A study commissioned by the city of Aurora shows the city needs to get contracts to more minority- and women-owned businesses.
The Availability and Disparity Study, first commissioned in 2020 but delayed due to the coronavirus pandemic, indicates the city has a disparity in awarding contracts to minority- and women-owned businesses, in different categories of purchases.
The full City Council saw a presentation on the study for the first time during the Committee of the Whole meeting this week, although members of the Finance Committee had seen it previously.
The study was done by Griffin and Strong Inc., of Atlanta, and came with recommendations on how the city can spend more of its money with minority- and women-owned businesses.
“This report and accepting it says we recognize that we have a disparity, meaning we’re not spending equally,” said Mayor Richard Irvin. “The next step after we accept this is to start working it out so there’s not a disparity any more.”
The study was done using the five-year period between 2015 and 2019, and showed that in everything from road contracts to other vendor purchasing the city had a disparity, when compared to the availability of businesses in the metropolitan area.
Rita McNeil Danish, a partner in the Taft Law Firm and the city’s consultant on the study, said the city has the disparity when “looking at the dollars that the city of Aurora has spent within its metropolitan area.”
The study found that there are minority- and women-owned businesses that are “ready, willing and able to do business” within the area, and compared that to where the city spent its dollars.
“If that number comes out showing under-utilization of a particular group, then you have a disparity,” Danish said.
The council is expected to vote on accepting the study at the regular City Council meeting next week. It is on the consent agenda, meaning it is likely to pass.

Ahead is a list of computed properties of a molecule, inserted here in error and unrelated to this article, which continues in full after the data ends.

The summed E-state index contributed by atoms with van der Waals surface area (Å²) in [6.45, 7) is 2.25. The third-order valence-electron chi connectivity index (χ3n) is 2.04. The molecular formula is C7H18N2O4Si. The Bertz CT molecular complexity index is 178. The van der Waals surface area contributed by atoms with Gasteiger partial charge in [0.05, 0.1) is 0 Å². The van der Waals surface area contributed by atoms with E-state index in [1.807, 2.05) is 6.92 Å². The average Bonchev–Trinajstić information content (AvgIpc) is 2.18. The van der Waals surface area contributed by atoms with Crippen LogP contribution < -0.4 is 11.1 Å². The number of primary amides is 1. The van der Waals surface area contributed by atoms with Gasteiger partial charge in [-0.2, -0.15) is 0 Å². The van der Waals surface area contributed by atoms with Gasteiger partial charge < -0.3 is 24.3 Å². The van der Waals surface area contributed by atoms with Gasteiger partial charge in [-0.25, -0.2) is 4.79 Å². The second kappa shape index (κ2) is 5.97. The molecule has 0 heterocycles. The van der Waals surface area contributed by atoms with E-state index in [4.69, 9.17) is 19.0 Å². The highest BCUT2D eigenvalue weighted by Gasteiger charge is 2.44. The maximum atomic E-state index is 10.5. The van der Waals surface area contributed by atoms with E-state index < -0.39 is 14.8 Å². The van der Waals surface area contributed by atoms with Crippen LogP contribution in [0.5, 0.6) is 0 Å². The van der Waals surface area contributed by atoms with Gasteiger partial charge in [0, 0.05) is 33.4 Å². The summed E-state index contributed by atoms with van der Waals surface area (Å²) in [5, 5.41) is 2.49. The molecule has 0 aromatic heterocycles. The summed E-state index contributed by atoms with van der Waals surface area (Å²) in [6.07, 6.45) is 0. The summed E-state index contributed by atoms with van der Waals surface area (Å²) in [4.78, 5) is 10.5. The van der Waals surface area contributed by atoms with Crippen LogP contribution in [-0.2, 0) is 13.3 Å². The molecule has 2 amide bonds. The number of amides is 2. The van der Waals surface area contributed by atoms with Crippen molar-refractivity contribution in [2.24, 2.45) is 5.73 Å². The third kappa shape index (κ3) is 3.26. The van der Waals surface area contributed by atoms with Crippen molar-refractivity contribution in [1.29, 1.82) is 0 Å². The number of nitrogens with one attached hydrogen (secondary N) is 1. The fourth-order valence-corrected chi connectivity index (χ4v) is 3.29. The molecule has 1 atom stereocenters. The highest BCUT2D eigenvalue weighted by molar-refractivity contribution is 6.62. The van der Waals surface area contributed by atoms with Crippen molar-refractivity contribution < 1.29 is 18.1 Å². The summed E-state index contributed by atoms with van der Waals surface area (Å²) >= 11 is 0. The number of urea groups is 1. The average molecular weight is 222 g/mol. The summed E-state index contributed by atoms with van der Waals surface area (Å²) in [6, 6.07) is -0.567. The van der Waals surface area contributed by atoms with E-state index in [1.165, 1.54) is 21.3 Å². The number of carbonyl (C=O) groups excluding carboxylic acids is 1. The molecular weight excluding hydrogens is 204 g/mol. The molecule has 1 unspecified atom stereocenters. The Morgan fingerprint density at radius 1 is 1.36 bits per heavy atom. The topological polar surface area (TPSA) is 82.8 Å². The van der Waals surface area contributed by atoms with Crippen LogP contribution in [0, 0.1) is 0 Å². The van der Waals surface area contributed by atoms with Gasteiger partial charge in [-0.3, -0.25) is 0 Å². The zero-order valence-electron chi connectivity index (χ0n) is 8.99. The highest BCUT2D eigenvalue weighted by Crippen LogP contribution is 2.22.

When that happens, the city can decide on next steps. One of the first will involve possibly hiring a new staff member at City Hall to implement a plan, and get tracking software so the city can monitor its spending on minority- and women-owned businesses.
Alex Voigt, deputy chief of staff in the mayor’s office, said there will be a decision package on spending the money for those things in the 2023 budget discussions.
As for other steps the city can take, Griffin and Strong presented a number of recommendations, including: outreach to minority- and women-owned businesses; developing a small business reserve program, which actually could benefit all businesses; becoming more conscious of race and gender on bigger construction contracts; and setting goals based on the availability of minority- and women-owned businesses.
Irvin said it will be important for City Council members to help the city with outreach by pinpointing businesses within their wards.
Officials said the city will go case-by-case, but will be more gender and race conscious during bidding and requests for proposals.
Ald. Juany Garza, 2nd, Ward agreed, and said the city must “make sure the small businesses … get something from this piece of cake.”
“Yes, that’s the reason we did this disparity study,” Irvin said.
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September 11, 2022 at 10:33PM